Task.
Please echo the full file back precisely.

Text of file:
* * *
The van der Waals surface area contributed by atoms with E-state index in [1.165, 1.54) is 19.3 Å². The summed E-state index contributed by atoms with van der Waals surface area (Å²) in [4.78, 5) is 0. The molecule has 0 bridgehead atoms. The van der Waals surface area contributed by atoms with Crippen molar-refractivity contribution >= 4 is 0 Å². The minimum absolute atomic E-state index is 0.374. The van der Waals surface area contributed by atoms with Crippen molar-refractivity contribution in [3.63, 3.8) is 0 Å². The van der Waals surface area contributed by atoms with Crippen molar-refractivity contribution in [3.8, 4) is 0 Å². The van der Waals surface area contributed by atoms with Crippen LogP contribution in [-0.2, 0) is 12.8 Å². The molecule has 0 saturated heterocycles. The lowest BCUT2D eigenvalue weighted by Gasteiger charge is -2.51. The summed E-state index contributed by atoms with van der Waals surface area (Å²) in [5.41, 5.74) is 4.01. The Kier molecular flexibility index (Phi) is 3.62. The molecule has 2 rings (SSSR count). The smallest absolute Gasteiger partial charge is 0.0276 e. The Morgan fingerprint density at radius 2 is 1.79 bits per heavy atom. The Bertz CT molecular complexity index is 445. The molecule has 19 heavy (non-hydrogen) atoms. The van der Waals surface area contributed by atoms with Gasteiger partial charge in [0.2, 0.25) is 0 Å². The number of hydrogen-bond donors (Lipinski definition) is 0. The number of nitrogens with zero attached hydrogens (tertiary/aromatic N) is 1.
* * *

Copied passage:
The van der Waals surface area contributed by atoms with E-state index in [1.165, 1.54) is 19.3 Å². The summed E-state index contributed by atoms with van der Waals surface area (Å²) in [4.78, 5) is 0. The molecule has 0 bridgehead atoms. The van der Waals surface area contributed by atoms with Crippen molar-refractivity contribution >= 4 is 0 Å². The minimum absolute atomic E-state index is 0.374. The van der Waals surface area contributed by atoms with Crippen molar-refractivity contribution in [3.63, 3.8) is 0 Å². The van der Waals surface area contributed by atoms with Crippen molar-refractivity contribution in [3.8, 4) is 0 Å². The van der Waals surface area contributed by atoms with Crippen LogP contribution in [-0.2, 0) is 12.8 Å². The molecule has 0 saturated heterocycles. The lowest BCUT2D eigenvalue weighted by Gasteiger charge is -2.51. The summed E-state index contributed by atoms with van der Waals surface area (Å²) in [5.41, 5.74) is 4.01. The Kier molecular flexibility index (Phi) is 3.62. The molecule has 2 rings (SSSR count). The smallest absolute Gasteiger partial charge is 0.0276 e. The Morgan fingerprint density at radius 2 is 1.79 bits per heavy atom. The Bertz CT molecular complexity index is 445. The molecule has 19 heavy (non-hydrogen) atoms. The van der Waals surface area contributed by atoms with Gasteiger partial charge in [0.2, 0.25) is 0 Å². The number of hydrogen-bond donors (Lipinski definition) is 0. The number of nitrogens with zero attached hydrogens (tertiary/aromatic N) is 1.